He is the second defecting general to claim that he had been ordered to use chemical weapons. On Christmas day last year, Maj. Gen. Abdul Aziz Jassem al-Shallal, at the time the highest ranking member of Assad's army to defect, did so and he brought with him a gift for the revolution, confirmation that the Syrian Army did use chemical weapons in Homs earlier in December 2012.

We are not talking about some shadowy "Curveball" here. These are officers with a history in the SAA, people the press can interview and their testimony is backed up by a lot of other evidence.

This type of testimony, which is generally neglected, is extremely important because unlike soil samples, videos of victims or even doctor's diagnoses, it establishes firmly who is using chemical weapons in Syria.

Timeline of Syrian Chemical Attacks

In early December 2012 the FSA started reporting the finding of disturbing amounts of chemical warfare suites and gas masks in the military depots they were seizing.

Also the first week of December, US intelligence reported that Assad had been moving his chemical weapons around and even loading sarin gas into bombs. The White House reissued Obama's "red-line" warning but dropped the prohibition against the "movement" of "a whole bunch of chemical weapons."

22 December 2012 | The first use of chemical weapons by the Assad regime against its own people took place in Homs. Seven people were killed when a poisonous gas was sprayed in the rebel-held al-Bayyada neighborhood. This use was confirmed by video tapes, witness and doctor testimony and the general who defected days later because he saw things were going where he couldn't. Obama pretended not to see this first crossing of his red-line even while, in secret, his own State department was saying there was a "compelling case" that Assad's military forces had used a deadly form of poison gas. In public the White House was saying it had concluded that Assad had not used chemical weapons in Homs.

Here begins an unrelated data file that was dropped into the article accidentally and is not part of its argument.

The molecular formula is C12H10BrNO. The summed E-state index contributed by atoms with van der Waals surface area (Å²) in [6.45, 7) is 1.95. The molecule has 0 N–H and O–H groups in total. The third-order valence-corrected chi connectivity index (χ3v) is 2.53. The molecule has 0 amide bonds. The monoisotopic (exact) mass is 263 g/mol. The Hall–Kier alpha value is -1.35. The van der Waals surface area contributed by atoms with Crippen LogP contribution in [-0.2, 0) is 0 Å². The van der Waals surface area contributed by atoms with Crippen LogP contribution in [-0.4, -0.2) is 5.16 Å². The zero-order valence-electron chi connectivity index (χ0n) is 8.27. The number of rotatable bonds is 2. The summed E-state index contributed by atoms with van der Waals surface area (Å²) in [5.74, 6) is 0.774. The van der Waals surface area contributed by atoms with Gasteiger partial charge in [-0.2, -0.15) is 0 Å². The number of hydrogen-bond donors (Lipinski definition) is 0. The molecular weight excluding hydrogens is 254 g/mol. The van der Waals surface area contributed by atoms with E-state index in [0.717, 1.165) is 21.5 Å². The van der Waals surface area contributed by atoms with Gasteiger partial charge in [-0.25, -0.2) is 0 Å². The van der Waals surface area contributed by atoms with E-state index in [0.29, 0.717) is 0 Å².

19 March 2013 | Two attacks appear to have taken place on this day; in Khan al-Assal, a village west of Aleppo and in Ateibeh, a village outside of Damascus. There has been a lot of video testimony and evidence posted about the attack in Ateibeh. For example a man in a clinic bed reported:
“Missiles came and they exploded, and they discharged something like water, but it was dark. It emitted a very foul smell.”
Ateibeh is an area that had already been heavily bombed by the regime in the past two years, an unknown number were killed by chemicals in this attack.

The attack on Khan al-Assal, southwest of Aleppo was a chlorine smelling gas according to this report. Naturally the Assad regime blamed the rebels. Time reported:
The attack killed 31 people, including 10 soldiers, and wounded scores more. In the immediate aftermath, the Syrian government and the opposition traded accusations. The government claimed that “terrorists,” its term for the rebels that have been fighting the regime for two years, had fired a “missile containing a chemical substance” at the village of Khan al-Asal in retaliation for their support of the government. Kasem Saad Eddine, spokesperson for the opposition military council of Aleppo, accused the government of attacking its own people in order to smear the opposition.
13 April 2013 | Two women and two children died and 16 others affected after two gas bombs where dropped from an army helicopter in Sheik Maqsoud, Aleppo. While the death toll from this most recent use of chemicals was small, it represented a major escalations of the "In your face factor" because no one but the government is flying helicopters in Syria. It also represents the introduction of a new delivery system. This also produced a lot of video evidence including this, this and this.